There was an overwhelming sense of relief in Europe following U.S. President Barack Obama’s re-election in November. Although European approval of the Obama administration’s foreign policy has fallen since he took office in 2009, particularly over his increased use of drones in the war on terror and his perceived failure to put greater pressure on Israel toward a final status agreement with the Palestinians, Europeans overwhelmingly preferred him to his opponent, Republican candidate Mitt Romney. Indeed, according to one poll carried out in 12 European Union member states before the election, 75 percent of Europeans said they would vote for Obama if they could, compared to only 8 percent who said the same of Romney.
However, two long-term developments affecting U.S. foreign policy mean that Europe and America could drift apart during Obama’s second term in office: the U.S. budget deficit and the “pivot” -- since renamed a “rebalancing” -- toward Asia. The state of America’s finances means that, even more than in Obama’s first term, the U.S. will be what Michael Mandelbaum has called a “frugal superpower,” one that will in general seek wherever possible to "lead from behind" as it did in Libya in 2011. Meanwhile, although the Middle East still has the potential to divert Obama from his goal of shifting Washington’s strategic attention to the Pacific, the Libya intervention showed how disciplined Obama can be at limiting U.S. involvement overseas.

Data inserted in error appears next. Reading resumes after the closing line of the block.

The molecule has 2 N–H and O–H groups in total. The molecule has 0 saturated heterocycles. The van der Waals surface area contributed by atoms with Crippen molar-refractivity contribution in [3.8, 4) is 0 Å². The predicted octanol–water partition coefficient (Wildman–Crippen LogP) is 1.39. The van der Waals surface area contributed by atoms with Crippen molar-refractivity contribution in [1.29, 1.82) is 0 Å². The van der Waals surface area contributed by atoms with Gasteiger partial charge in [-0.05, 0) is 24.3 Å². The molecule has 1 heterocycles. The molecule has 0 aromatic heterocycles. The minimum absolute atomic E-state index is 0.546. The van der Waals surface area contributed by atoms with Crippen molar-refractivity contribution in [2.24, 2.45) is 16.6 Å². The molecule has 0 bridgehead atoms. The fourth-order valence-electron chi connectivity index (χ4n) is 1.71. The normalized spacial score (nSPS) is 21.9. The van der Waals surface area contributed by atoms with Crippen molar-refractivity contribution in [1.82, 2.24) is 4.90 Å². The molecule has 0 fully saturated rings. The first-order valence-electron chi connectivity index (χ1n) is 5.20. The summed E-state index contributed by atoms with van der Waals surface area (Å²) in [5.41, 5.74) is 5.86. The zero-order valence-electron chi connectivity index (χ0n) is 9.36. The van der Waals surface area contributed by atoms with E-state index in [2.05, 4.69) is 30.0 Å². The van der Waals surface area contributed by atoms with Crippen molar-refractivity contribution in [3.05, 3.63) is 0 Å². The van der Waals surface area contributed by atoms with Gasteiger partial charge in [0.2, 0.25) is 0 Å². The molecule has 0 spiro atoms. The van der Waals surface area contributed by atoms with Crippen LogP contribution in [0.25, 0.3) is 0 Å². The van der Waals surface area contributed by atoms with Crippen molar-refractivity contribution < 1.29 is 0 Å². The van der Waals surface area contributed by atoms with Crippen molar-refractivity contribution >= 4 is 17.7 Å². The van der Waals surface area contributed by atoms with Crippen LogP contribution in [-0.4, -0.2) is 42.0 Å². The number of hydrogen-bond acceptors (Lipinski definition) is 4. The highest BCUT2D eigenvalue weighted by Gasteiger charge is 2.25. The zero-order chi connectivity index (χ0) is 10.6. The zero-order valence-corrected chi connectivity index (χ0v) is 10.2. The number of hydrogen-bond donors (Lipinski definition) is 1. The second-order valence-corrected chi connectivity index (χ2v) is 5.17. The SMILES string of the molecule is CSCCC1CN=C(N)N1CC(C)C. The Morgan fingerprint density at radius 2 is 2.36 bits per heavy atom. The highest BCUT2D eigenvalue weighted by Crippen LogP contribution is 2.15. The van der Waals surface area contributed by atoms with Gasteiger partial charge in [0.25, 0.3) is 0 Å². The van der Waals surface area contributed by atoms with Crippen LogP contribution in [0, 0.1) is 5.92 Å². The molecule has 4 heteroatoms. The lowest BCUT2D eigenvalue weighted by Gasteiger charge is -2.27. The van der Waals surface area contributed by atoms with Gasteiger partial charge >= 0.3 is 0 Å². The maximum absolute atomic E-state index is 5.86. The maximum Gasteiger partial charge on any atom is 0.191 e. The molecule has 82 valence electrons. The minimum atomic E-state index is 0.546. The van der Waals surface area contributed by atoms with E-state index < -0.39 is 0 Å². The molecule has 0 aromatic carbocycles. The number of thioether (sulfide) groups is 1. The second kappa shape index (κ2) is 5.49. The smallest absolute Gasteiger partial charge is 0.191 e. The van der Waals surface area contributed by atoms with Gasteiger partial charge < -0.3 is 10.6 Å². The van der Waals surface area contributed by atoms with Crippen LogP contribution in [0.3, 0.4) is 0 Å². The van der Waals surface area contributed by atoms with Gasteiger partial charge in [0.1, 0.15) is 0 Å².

These long-term developments in U.S. foreign policy will create tough choices for Europeans, who are themselves becoming more inward-looking as they struggle to deal with the ongoing euro crisis and the new institutional questions it has raised. Above all, Europeans will likely find themselves becoming a smaller priority for Washington than ever before, in terms of personnel and resources. But if this causes Europeans to “grow up,” and in particular to take greater responsibility for their own neighborhood, it could actually be a blessing for both Europe and the U.S.